Unintended (or maybe intended) consequences of HB87 is putting big strain on Georgia's agricultural businesses. Every spring migrant workers, many of whom undocumented immigrant pick fruits and vegetables in Florida and then move to Georgia and farther north. This year because of HB87 many workers are not coming to Georgia, fearing police racial profiling and being prosecuted for using fake work documents (with fines up to $250,000 and 15 years in prison, same as murder).
The growers will find it tough to get fruits and vegetables off the ground before they rot. The growers are only getting between 30 and 50 percent of the work crews that they need to get the crops in, according to Charles Hall, executive director of the Georgia Fruit and Vegetable Growers Association. This association represents mostly medium- and large-size operations in the state's $1.1 billion fruit and vegetable business.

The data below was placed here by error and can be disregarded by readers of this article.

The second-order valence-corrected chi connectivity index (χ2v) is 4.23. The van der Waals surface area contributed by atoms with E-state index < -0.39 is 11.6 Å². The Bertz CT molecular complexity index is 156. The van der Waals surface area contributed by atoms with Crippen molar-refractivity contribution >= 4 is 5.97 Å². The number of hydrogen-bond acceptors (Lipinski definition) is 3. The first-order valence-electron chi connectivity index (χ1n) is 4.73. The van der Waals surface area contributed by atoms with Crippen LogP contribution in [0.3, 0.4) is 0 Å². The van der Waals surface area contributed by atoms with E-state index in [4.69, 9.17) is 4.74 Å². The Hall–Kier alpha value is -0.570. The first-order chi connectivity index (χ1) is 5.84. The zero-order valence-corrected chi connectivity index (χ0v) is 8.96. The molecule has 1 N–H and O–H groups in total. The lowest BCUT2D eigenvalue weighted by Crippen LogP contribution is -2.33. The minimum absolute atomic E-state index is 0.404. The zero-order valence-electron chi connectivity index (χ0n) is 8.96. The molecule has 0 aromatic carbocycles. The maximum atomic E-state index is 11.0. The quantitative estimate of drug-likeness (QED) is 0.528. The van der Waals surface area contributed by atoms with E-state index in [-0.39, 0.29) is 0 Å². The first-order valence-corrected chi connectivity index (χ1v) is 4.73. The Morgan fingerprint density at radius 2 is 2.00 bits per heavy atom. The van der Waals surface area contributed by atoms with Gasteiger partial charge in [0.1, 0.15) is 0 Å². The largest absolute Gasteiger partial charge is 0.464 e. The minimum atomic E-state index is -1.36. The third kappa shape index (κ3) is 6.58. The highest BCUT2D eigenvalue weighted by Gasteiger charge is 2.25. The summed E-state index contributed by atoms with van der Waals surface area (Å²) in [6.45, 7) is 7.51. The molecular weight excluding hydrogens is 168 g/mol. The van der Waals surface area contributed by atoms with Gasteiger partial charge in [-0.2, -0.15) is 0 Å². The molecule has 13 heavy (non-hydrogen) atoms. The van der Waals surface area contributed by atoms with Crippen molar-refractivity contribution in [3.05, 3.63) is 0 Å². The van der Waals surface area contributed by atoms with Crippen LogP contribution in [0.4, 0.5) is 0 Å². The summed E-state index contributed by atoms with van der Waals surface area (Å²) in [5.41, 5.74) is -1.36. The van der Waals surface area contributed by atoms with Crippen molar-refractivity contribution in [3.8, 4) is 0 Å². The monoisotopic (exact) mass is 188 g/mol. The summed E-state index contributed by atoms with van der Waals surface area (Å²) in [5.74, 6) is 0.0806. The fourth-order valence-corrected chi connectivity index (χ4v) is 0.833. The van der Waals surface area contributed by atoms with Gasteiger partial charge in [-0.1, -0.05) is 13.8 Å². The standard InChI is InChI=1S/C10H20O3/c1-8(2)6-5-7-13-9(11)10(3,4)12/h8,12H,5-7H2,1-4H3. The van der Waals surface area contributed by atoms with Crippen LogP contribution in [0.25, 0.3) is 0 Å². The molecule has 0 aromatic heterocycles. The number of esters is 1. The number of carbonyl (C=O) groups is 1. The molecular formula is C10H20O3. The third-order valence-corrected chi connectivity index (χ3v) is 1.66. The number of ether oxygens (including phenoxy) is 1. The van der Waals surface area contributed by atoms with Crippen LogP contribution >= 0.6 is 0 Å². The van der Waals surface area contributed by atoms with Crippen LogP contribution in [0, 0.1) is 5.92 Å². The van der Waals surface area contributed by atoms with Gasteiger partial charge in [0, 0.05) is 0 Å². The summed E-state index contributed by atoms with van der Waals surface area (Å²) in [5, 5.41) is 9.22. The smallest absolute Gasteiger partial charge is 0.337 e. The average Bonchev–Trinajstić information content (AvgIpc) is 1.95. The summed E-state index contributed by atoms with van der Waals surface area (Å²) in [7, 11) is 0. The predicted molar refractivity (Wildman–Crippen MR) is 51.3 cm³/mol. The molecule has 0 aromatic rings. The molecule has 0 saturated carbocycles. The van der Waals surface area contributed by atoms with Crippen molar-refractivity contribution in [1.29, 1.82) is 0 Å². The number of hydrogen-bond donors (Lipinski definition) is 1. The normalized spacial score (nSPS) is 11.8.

The legislation is just pushing people away, legal or not. The law is starting to have wide-range economic negative impacts - with a loss to the fruit and vegetable industry, that could total 25 percent to 30 percent of the annual this season - a cut of at least $250 million.
These economic giants need to put some public pressure on the elected representative come next time and not elect them (I mean those who supported HB87).